Healthy Babies


Location: Peru

The Healthy Babies program, now in Phase II of implementation, is working to improve maternal and neonatal health in three remote Amazon jungle communities in the Ucayali region of Peru—Monte de los Olivos, Atalaya and San Jose de Yarinacocha—with a special focus on indigenous populations whose social exclusion and physical isolation from health care facilities put them at high risk for maternal and infant mortality.

Atalaya health education
Atalaya health education.

Although steady and significant improvements have been achieved over the past decade, Peru still has among the highest rates of maternal and infant mortality in the western hemisphere as a result of critical gaps in access, communication and knowledge, as well as the lack of adequately trained health personnel and adequately equipped health facilities. Among the mostly indigenous populations living in the Amazon jungle region of Ucayali, maternal and infant mortality rates are 106/100,000 and 24/1,000, respectively. Yet the Pan American Health Organization has estimated that mortality is underreported by as much as 50% in poor regions of Peru—a rate that may be even higher in the remote jungle areas home to indigenous groups living in extreme poverty.

Phase II of the Healthy Babies program addresses the four major ongoing priorities identified in Phase I, which was carried out from 2006-2010:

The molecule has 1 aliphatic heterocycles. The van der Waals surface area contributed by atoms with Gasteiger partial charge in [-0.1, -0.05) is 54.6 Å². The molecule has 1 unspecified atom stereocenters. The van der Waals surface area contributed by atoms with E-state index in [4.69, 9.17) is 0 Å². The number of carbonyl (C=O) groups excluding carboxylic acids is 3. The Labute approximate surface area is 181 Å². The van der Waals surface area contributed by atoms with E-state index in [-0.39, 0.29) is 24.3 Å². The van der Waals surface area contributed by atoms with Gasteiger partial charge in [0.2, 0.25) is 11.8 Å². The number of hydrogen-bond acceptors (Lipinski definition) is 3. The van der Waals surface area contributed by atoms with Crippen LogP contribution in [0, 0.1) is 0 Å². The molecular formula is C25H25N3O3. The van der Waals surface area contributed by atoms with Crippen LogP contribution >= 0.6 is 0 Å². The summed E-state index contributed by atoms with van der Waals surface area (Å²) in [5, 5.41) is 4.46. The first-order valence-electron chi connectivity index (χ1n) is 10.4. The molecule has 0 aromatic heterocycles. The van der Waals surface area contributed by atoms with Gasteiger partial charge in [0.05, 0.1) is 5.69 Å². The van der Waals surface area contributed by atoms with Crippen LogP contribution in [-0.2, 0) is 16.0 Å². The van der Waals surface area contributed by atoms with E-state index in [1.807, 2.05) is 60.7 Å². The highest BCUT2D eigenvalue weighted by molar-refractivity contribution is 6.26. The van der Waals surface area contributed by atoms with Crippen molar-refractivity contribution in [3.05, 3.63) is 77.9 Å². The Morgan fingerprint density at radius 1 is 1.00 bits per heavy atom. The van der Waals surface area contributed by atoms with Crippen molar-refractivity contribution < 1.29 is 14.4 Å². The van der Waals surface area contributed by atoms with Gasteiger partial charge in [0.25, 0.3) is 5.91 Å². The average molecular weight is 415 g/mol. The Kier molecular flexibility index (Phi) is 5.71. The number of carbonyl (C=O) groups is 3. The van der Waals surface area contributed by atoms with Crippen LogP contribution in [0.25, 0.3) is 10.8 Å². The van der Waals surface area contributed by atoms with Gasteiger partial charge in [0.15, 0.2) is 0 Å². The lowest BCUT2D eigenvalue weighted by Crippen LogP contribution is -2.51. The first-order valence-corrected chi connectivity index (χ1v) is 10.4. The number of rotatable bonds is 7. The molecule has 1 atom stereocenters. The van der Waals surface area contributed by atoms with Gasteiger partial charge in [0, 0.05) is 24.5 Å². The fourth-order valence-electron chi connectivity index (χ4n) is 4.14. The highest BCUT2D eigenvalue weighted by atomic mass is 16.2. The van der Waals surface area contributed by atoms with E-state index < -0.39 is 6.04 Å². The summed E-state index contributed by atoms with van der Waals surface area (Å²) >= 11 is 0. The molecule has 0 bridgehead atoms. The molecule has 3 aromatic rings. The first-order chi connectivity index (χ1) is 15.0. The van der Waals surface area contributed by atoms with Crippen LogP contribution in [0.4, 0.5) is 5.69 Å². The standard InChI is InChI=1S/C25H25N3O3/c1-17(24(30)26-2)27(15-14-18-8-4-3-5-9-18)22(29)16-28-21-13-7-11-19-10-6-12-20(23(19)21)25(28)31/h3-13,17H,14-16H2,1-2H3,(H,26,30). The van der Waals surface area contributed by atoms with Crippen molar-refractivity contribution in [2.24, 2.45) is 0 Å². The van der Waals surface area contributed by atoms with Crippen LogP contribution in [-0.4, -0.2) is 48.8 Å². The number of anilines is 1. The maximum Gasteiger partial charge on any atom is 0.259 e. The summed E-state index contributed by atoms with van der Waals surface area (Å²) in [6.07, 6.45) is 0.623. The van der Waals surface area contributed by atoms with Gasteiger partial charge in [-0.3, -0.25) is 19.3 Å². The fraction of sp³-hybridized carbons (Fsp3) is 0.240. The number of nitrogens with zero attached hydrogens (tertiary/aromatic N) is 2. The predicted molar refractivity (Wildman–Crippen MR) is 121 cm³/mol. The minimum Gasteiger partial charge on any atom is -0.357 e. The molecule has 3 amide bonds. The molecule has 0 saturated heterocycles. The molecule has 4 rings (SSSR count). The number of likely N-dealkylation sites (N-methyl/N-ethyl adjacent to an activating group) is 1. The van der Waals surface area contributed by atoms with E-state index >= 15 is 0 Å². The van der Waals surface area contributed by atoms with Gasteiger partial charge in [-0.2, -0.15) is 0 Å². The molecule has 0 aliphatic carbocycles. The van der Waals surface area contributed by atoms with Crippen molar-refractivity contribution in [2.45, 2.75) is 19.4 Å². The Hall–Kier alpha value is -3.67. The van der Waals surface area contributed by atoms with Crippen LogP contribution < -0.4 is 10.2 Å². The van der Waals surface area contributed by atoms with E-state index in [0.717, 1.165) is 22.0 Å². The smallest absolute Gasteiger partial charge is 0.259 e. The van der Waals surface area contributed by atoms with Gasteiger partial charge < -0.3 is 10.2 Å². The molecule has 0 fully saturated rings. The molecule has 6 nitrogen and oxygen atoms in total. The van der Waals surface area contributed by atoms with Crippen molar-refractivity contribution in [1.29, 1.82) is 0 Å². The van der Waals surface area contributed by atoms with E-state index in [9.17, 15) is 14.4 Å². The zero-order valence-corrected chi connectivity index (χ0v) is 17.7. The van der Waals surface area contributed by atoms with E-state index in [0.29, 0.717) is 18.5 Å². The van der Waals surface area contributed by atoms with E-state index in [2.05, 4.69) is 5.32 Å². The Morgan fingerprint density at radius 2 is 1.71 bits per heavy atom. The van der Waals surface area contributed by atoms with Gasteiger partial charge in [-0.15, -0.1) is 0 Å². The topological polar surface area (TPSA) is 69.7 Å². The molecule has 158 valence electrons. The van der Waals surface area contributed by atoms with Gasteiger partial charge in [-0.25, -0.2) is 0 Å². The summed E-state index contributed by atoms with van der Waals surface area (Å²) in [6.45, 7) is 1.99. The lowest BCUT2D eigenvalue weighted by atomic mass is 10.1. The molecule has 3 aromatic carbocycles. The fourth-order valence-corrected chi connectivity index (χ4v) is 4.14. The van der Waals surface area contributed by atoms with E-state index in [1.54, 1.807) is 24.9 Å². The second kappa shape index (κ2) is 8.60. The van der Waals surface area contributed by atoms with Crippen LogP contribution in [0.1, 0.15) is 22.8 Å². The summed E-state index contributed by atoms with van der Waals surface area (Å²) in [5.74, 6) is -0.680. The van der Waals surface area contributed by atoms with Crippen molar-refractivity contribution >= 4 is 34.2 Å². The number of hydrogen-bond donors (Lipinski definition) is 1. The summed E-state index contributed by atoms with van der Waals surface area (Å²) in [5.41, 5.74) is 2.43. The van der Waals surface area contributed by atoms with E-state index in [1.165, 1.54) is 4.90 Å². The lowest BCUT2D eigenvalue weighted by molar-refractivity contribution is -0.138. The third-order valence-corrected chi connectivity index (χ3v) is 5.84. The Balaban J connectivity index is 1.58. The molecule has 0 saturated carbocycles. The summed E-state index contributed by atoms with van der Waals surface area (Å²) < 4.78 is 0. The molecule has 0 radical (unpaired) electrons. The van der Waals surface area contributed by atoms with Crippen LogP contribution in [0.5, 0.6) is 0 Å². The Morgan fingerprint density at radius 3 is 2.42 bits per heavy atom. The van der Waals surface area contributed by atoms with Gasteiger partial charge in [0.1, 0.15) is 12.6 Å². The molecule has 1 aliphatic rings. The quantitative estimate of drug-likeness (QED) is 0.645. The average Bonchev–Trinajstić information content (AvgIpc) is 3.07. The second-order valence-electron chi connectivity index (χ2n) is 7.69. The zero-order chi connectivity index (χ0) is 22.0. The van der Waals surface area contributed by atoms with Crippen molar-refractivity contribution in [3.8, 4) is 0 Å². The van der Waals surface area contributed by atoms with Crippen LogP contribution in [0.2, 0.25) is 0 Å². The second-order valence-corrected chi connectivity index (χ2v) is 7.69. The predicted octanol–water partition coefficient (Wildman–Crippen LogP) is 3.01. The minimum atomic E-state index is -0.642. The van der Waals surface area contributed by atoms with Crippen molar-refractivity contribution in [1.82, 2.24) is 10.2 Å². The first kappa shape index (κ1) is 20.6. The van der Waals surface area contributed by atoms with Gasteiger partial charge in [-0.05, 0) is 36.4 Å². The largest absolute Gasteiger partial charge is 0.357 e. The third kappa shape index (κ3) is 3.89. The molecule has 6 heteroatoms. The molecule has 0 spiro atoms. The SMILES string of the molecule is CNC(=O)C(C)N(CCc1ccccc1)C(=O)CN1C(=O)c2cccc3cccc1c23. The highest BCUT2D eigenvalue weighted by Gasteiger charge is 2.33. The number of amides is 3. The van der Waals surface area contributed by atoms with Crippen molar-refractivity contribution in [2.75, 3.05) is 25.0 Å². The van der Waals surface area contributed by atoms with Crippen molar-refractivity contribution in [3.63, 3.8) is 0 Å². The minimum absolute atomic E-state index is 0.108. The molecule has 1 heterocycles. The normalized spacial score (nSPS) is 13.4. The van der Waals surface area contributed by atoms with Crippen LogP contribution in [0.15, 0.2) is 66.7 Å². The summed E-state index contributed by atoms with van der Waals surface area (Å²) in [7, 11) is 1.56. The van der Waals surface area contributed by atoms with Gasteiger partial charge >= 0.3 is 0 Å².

• Specialized training and capacity building for community health workers. INMED has already trained more than 600 community health workers through the first phase of the Healthy Babies program. Yet continuing education and specialized training are essential to further enhancing their effectiveness and bridging identified gaps in knowledge, particularly on maternal and neonatal health and danger signs in pregnancy and childbirth, postpartum, and in newborns and young children. New topics to be introduced are healthy lifestyles, reproductive health, promoting responsible sexual practices among adolescents, community-based health monitoring, and working with indigenous populations.
  • Education on reproductive and maternal/child health for women and adolescents. Putting their training into action, community health workers will reach women and adolescents of childbearing age, pregnant women and mothers through home visits and educational workshops in central community locations.
  • Translation and dissemination of health education materials into indigenous languages. INMED has already developed a suite of culturally and linguistically relevant educational materials in formats appropriate for Ucayali’s low-literate Spanish-speaking population, such as posters, calendars, picture cards, coloring books for children and radio messages. In Phase II, we will adapt and translate these materials into three of the major indigenous languages spoken in Ucayali: Shipibo-Conibo, Ashaninka and Cashibo, and distribute them among the health posts and community health workers in the relevant areas.
  • Development and implementation of maternity waiting homes. For late-stage pregnant women who live far from health facilities, maternity waiting homes (casas de espera)—small guest houses located next to appropriately equipped and staffed birthing facilities—provide a place where women from remote areas can stay for the few weeks or days leading up to delivery, ensuring that they are close to the care they need when labor begins, and for the immediate postpartum period, when the majority of neonatal deaths occur. In Phase II, we will open INMED’s third casa in the town of San Jose de Yarinacocha.